By Deepta Bolaky
Last day of the Month
As the year comes to an end, investors have been looking for more concrete developments on the trade front to push global stocks higher. Generally, the stock market tends to perform well in the fourth quarter of the year.
Volatility has remained relatively low in November as investors were quite familiar with the themes driving the markets and the associated risks. Recession fears have also receded as economic data in some instances are indicating that the downturn has bottomed down.
November is gearing up to be one of the best performing months. We saw consecutive record highs in the stock markets:
The rally on Wall Street was mostly driven by trade-related headlines. The news coming from Washington and Beijing have been varied across the month confusing investors of whether the negotiations will result in a partial trade deal.
Even though investors were concerned about the delay in signing Phase One of the trade deal, there was enough optimism to keep market participants upbeat. We saw concession moves from both sides – a notable one will be the US granting a new 90-day licence extension allowing US companies to continue doing business with Huawei.
Trade tensions crawled back into the markets with the signing of the Hong Kong Human Rights and Democracy Act into law. As of writing, the reaction seems limited, but given that the US announced the bill before a public holiday, investors are bracing for a volatile ride for the first week of December.
China has vowed to retaliate with strong opposing measures which are keeping investors on a “wait and hold” mode.
The key question: “How Might Beijing Hit Back?
The Australian equity benchmark made consecutive record highs in the last week of the month. As of writing, the index is currently at 6,875 having added 1.3% in the last few days. A combination of rate cur expectations and trade optimism have boosted sentiment for the local shares. Most sectors of the ASX are on track to finish the month in positive territory.
The Federal Reserve
The FOMC minutes was one of the main events on the economic front. After a global wave of easing policies, we note that major central banks are on pause. The FOMC minutes did not reveal anything new other than the Fed is on pause and will only cut interest rates if there is a significant slowdown.
Reserve Bank of Australia
After much speculations around the RBA looking into the unchartered territory of unconventional monetary policy of quantitative easing, the Governor hosed down the prospects of QE anytime soon. In doing so, he fuelled expectations of further rate cuts as the central bank sees QE becoming an option to be considered only when the cash rate would be 0.25% and not before that.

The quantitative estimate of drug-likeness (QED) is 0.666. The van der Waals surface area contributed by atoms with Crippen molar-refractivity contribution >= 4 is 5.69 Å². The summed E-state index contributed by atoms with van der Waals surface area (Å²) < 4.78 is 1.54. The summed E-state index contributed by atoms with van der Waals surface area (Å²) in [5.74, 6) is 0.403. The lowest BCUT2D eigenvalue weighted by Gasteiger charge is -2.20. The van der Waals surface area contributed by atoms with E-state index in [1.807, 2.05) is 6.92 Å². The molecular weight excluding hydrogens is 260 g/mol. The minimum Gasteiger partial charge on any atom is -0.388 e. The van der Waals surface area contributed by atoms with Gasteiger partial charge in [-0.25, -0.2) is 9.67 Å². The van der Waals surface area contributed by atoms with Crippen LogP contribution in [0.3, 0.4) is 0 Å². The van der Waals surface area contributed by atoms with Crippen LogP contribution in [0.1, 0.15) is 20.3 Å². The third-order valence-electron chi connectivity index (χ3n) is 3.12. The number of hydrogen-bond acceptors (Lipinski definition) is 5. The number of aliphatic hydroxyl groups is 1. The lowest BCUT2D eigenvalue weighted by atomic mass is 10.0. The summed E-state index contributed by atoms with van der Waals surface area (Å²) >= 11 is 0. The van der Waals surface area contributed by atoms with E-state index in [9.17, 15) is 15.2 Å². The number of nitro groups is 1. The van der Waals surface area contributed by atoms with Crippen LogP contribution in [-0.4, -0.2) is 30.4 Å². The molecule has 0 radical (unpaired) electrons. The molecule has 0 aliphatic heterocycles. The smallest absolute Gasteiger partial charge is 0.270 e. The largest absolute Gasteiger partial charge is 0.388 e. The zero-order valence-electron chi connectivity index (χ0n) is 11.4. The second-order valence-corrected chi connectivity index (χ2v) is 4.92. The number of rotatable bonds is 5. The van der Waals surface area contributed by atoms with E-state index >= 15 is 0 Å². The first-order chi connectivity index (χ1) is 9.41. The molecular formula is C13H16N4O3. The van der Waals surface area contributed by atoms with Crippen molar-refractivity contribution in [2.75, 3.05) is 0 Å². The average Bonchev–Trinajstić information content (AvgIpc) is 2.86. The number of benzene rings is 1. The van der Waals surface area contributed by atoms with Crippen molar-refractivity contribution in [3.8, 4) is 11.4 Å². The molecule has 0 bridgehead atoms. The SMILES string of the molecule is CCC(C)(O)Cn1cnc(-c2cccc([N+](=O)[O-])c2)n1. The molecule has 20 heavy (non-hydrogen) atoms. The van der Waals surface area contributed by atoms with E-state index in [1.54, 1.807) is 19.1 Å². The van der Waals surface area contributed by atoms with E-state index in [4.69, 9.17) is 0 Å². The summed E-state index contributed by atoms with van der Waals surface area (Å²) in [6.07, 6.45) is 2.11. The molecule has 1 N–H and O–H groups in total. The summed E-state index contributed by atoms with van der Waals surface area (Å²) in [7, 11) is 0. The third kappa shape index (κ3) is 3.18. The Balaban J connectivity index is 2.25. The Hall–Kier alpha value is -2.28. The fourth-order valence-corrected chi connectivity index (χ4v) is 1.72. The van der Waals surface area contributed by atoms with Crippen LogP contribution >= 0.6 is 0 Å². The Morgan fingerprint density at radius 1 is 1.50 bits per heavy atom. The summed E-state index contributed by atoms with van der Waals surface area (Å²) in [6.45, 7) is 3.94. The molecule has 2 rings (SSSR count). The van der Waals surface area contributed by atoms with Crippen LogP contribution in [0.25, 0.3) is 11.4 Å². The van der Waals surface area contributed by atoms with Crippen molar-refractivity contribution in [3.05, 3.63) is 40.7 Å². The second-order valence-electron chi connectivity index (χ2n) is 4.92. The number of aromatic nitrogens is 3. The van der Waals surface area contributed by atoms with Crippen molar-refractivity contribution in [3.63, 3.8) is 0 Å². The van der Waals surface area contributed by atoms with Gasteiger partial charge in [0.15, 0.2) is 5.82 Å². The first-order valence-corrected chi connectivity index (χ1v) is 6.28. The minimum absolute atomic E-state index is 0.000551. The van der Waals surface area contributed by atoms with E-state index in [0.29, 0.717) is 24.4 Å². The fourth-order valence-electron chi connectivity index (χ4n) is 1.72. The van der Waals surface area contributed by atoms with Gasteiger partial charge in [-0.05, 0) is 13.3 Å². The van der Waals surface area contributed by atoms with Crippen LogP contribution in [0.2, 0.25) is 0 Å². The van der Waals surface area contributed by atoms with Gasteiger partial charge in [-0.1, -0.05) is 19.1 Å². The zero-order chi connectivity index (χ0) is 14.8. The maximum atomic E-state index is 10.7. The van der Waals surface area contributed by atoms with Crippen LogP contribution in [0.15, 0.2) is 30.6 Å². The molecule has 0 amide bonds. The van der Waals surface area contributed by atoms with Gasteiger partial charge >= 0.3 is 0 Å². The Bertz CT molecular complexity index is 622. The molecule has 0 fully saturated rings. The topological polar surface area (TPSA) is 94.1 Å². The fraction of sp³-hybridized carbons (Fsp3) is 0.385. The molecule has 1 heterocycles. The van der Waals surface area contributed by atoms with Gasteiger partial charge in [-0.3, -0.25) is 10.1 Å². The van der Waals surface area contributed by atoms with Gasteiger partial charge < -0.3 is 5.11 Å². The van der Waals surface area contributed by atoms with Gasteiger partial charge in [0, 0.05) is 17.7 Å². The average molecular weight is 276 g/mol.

The Aussie dollar tumbled and is currently the worst-performing G10 currencies against the greenback.
In November, Saudi Arabia officially launched the IPO and confirmed that the domestic listing will take place in December. The IPO is geared to be one of the most hyped IPOs of all time.
Initially, the details of the IPO did not meet expectations which temporarily weighed on oil prices. However, despite a domestic listing, a lower valuation and a smaller stake, the IPO will be one of the key determinants of the immediate price action of the oil.
Given the current headwinds in the oil industry, the listing was limited to a local affair as bankers could not convince many international money managers of the merits of the deal and the valuation.
Therefore, the success of the IPO is even more dependent on higher oil prices. Given that the OPEC’s de facto leader is Saudi Arabia and the Saudis might likely push OPEC countries to make deeper oil cuts to keep oil prices higher.
A combination of trade optimism and expectations of deeper oil cut production have supported oil prices. As of writing, WTI and Brent Crude oil are trading higher at $58 and $62 respectively.
The British Pound was primarily driven the election campaign. With most of the major G10 currencies losing at least 1% or more against the US dollar, the Pound was pretty resilient on the back of election polls.
Source: Bloomberg Terminal
The GBPUSD pair has remained in the elevated levels buoyed by the prospects of a majority win by the Conservative Party. However, we saw the lead between the Tory and Labour Party narrowing adding some downward pressure on the pair.
The pair mostly moved within the 1.29 level. The recent YouGov polls still reiterate a significant Tory lead, however, the pair remained below the 1.30 level due to the political uncertainties.
GBPUSD (1 Month Chart)
Source: Bloomberg Terminal
|Monday, 02 November 2019|
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